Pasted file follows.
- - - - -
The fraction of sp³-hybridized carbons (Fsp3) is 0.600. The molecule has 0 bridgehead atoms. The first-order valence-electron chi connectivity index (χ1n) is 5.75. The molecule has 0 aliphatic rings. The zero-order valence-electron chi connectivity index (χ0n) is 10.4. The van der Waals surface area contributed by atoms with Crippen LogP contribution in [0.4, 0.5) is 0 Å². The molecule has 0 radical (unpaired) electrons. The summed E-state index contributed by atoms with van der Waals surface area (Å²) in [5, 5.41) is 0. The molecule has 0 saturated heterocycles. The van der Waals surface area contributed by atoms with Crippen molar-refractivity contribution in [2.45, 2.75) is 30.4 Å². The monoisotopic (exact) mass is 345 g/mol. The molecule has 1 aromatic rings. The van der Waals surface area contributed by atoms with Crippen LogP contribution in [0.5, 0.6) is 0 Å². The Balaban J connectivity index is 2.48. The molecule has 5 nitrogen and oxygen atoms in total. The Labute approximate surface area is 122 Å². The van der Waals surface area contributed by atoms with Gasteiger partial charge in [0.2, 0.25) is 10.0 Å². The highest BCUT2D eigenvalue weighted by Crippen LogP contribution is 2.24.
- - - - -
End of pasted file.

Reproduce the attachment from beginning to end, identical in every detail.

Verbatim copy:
The fraction of sp³-hybridized carbons (Fsp3) is 0.600. The molecule has 0 bridgehead atoms. The first-order valence-electron chi connectivity index (χ1n) is 5.75. The molecule has 0 aliphatic rings. The zero-order valence-electron chi connectivity index (χ0n) is 10.4. The van der Waals surface area contributed by atoms with Crippen LogP contribution in [0.4, 0.5) is 0 Å². The molecule has 0 radical (unpaired) electrons. The summed E-state index contributed by atoms with van der Waals surface area (Å²) in [5, 5.41) is 0. The molecule has 0 saturated heterocycles. The van der Waals surface area contributed by atoms with Crippen molar-refractivity contribution in [2.45, 2.75) is 30.4 Å². The monoisotopic (exact) mass is 345 g/mol. The molecule has 1 aromatic rings. The van der Waals surface area contributed by atoms with Crippen LogP contribution in [0.5, 0.6) is 0 Å². The Balaban J connectivity index is 2.48. The molecule has 5 nitrogen and oxygen atoms in total. The Labute approximate surface area is 122 Å². The van der Waals surface area contributed by atoms with Gasteiger partial charge in [0.2, 0.25) is 10.0 Å². The highest BCUT2D eigenvalue weighted by Crippen LogP contribution is 2.24.